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  • Writer's pictureHannah E Greenwood

The Courage to Dance

“I get up. I walk. I fall down. Meanwhile, I keep dancing.”

Daniel Hillel

I am in New York at the same hotel I stayed in 3.5 years ago. I have been to New York many times since then but this is the first time I’ve been back here. It is not an accident. That week changed my life and I knew it was time to revisit.

It was October 2011. I was out in New York teaching on a leadership programme for London Business School and I had just been told that a major client of the School’s had unexpectedly and for financial reasons, pulled the following 12 months’ training programmes, ones that I had been exclusively booked for. I had turned down all other work and, as an Associate, there would be no recompense for this loss of earnings. The news hit me hard. My company, Cascãd, was launched in September 2008, four days before Lehmann Brothers went down, and I had had to make some difficult decisions on both business and personal fronts to save it, including letting go of my home. After a tough 3 years navigating through the recession, Cascãd was beginning to look healthy and just the week before I had ironically begun to feel safer and out of the woods.

And then the curve ball hit again and there I was, out in New York with those years of hard work and bold choices seemingly wasted. I was on my own: my colleagues had gone back to London but I had booked and prepaid for a few days at this hotel, and so I came here feeling helpless, anxious and very stuck in another dark wood.

There was one tiny glimmer of hope that in my fear I clung to. I had been urged many times since I had launched Cascãd to start writing blogs as part of its social media presence. I had resisted, partly because of time but mainly because of shyness. I was not afraid of writing. What I felt deeply shy about was that the blogs would go out to an international database. I would be exposed with nowhere to hide.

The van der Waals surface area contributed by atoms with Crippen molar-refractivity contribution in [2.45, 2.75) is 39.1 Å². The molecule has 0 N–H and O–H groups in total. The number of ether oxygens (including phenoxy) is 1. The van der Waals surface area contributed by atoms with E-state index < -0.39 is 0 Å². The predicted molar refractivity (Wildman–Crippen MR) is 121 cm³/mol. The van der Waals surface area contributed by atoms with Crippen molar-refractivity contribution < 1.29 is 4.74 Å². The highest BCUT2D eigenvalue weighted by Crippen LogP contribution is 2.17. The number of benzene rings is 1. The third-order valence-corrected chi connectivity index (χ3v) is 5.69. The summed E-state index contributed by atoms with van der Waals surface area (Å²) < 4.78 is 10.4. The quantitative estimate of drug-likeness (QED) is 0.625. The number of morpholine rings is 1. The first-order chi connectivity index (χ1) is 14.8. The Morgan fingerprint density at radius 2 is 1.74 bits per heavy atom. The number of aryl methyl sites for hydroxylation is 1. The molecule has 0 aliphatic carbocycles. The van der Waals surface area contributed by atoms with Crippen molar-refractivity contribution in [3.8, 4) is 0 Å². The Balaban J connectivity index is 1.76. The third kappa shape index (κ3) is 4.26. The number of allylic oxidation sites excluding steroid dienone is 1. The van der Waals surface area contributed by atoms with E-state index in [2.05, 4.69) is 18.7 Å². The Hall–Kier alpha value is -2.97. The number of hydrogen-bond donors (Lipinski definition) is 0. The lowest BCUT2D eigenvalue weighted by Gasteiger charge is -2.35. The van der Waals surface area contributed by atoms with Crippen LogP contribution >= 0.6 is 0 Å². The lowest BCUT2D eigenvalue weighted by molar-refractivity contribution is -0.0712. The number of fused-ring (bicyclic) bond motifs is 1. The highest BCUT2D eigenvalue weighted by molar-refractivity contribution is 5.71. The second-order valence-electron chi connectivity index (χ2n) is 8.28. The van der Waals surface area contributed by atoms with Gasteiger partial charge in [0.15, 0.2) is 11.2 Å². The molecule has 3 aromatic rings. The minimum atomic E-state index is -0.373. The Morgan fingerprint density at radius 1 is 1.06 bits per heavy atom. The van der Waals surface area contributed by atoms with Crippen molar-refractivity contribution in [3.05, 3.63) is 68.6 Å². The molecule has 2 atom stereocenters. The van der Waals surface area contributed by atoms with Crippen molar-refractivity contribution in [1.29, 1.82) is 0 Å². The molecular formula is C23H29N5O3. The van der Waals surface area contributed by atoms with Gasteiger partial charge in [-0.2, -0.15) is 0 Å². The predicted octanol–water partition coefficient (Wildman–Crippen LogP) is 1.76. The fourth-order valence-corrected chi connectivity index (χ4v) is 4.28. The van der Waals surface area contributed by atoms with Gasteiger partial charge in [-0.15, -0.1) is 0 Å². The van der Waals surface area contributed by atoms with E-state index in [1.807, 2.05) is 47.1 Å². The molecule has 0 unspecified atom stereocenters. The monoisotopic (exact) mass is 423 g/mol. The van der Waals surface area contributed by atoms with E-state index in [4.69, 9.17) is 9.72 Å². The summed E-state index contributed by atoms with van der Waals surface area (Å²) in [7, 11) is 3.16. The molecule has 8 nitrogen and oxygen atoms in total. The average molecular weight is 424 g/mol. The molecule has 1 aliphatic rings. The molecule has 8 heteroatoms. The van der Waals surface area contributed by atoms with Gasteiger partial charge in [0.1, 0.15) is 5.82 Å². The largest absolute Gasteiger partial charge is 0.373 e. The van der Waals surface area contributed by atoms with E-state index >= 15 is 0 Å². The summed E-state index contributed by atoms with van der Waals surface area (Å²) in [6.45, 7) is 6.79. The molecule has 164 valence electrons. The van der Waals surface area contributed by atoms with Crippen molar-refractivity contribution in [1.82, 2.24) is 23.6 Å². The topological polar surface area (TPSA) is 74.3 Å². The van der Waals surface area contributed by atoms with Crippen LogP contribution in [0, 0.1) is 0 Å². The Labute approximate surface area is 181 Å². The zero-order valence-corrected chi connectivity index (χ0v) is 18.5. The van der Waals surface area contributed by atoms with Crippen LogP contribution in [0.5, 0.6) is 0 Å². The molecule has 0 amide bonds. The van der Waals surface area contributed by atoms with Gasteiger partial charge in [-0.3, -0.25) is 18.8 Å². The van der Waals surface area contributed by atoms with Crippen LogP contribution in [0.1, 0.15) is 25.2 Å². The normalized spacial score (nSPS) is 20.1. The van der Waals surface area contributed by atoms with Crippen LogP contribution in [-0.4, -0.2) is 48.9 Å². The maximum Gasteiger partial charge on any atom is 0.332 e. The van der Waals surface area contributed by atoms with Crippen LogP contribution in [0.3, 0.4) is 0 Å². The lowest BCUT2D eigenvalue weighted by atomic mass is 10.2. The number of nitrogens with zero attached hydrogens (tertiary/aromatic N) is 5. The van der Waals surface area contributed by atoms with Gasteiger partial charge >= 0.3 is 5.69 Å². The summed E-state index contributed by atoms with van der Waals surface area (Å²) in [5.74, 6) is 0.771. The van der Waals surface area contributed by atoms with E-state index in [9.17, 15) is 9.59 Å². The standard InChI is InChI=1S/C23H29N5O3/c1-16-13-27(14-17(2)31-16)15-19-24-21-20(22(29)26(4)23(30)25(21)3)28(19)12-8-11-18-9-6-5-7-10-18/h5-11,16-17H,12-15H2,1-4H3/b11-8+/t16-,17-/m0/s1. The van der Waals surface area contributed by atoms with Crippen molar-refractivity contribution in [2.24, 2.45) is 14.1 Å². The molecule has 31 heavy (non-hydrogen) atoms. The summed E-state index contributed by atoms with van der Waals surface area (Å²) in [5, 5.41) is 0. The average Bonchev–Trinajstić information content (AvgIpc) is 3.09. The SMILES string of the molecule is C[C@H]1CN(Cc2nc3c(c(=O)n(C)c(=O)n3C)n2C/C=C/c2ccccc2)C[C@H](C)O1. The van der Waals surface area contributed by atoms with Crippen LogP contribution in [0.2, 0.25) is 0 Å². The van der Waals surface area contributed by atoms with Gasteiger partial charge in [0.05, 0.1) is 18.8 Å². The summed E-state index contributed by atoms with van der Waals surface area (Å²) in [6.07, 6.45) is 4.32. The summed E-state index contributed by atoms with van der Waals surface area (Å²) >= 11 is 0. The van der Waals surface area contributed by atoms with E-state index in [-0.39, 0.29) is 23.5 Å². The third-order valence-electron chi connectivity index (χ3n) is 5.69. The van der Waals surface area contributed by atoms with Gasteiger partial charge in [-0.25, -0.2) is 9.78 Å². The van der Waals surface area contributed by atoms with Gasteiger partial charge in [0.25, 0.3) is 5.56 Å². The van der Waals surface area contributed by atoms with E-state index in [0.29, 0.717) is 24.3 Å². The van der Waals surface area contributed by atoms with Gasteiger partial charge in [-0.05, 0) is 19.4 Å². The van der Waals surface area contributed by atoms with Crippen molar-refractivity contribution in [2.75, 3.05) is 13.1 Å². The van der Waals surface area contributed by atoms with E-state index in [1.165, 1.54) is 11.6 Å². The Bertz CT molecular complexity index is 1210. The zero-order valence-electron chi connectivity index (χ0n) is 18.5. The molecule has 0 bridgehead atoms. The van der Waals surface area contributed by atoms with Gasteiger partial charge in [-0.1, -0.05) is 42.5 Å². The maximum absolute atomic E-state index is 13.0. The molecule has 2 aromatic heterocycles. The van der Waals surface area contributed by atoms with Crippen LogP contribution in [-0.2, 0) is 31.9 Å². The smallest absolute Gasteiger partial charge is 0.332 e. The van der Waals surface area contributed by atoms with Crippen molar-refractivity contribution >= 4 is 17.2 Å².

But now I was at that pivotal point of little resistance and huge instinctive urgency and shyness was a self-conscious indulgence I couldn’t afford. The time for dependence on another company was over and it was time to fly the nest. Cascãd… and I… had to grow up and evolve to the next level.

Synchronistically the passing of Steve Jobs brought those same people I felt so shy about into my orbit. Jobs’ Stanford University Commencement Address has been the foundation of my teaching since 2005 and I was flooded by emails as people reached out wanting to talk and share their sense of loss. It was connecting to these dear friends that prompted me to get over myself, swallow my shyness and write. The Courage to Fall and Fly: a call to lead an extraordinary life’ is a tribute to Jobs but also to all of us who find the courage to take a different path:

‘So who are these people prompted to write such moving emails and what is it about that speech that speaks so deeply to them? The thread that unites them all is that they are creative visionaries, though many of them have yet to realise this; they are extremely bright, gifted with what Walter Isaacson calls ‘intuitive intelligence’. They have deep passion and empathy and a great sense of responsibility for their people; they have a lovely and gentle humility. And finally they know they want to live an extraordinary life: a life full of meaning and purpose.